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LaRue

Abram La Rue 亞伯蘭拉路 (1822-1903)
Adopted by Wu Chook Ying, 2011, from an article by John Oss
Basic Biographical facts
Born in New Jersey in 1822 and died April 26, 1903 in Hong Kong.

Parentage

Arrived in Hongkong on May 3, 1888 abroad the ship Velocity, and labored there for 15 years until he died.

       Abram LaRue, the first Adventist pioneer worker in China, traveled about the world as a seamen till he was about fifty years of age. Then he located in the city of San Francisco, where he invested his earnings of many years. One day a ravaging fire swept through the section of San Francesco where he had his property, and in a few moments the former seaman’s hard-gotten earnings were charred pieces of timber and smoldering heaps of ashes.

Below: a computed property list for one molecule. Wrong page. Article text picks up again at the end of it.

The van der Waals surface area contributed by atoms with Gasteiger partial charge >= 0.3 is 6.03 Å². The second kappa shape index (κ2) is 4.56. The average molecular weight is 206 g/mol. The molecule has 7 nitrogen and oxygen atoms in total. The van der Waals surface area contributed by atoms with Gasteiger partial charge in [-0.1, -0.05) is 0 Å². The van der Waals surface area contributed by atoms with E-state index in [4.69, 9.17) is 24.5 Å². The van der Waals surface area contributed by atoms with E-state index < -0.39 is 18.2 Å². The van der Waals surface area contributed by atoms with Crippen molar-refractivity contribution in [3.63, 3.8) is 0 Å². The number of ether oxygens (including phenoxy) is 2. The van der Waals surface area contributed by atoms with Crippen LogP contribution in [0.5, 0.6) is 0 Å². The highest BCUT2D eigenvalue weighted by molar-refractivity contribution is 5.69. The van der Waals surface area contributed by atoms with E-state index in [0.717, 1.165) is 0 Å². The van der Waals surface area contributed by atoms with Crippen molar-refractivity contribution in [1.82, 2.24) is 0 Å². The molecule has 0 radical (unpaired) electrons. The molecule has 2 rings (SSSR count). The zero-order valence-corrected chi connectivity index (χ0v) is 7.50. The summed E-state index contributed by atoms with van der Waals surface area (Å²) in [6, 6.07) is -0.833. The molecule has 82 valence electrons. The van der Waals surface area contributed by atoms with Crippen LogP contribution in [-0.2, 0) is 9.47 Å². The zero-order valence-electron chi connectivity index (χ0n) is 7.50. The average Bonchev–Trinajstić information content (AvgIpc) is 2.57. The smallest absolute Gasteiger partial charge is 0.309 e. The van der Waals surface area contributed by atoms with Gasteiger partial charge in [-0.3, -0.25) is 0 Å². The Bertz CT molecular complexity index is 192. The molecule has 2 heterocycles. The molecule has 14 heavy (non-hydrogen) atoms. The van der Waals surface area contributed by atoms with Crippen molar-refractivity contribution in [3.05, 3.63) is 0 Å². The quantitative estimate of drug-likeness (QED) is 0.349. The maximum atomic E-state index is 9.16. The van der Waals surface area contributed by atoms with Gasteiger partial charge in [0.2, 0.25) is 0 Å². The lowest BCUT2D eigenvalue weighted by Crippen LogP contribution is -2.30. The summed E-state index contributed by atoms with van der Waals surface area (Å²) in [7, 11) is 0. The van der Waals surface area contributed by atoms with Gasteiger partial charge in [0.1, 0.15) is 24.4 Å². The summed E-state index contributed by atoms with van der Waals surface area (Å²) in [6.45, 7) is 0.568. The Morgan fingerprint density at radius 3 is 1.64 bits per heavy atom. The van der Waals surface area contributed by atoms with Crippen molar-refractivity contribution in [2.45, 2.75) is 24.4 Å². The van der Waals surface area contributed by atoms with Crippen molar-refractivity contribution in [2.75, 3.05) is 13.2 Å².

Following this experience he left the city and made his home in the mountains north of San Francisco.  Through some tracts and Signs of the Times magazines distributed by one of our brethren, Brother LaRue accepted the Advent faith and became an ardent believer. When Healdsburg College [now Pacific Union College] was established [in 1882] he went to this school and took a course in Bible to prepare for more efficient work in soul-saving. He was then past sixty years of age, and it is said that he reminded one of a patriarch as he mingled with younger students.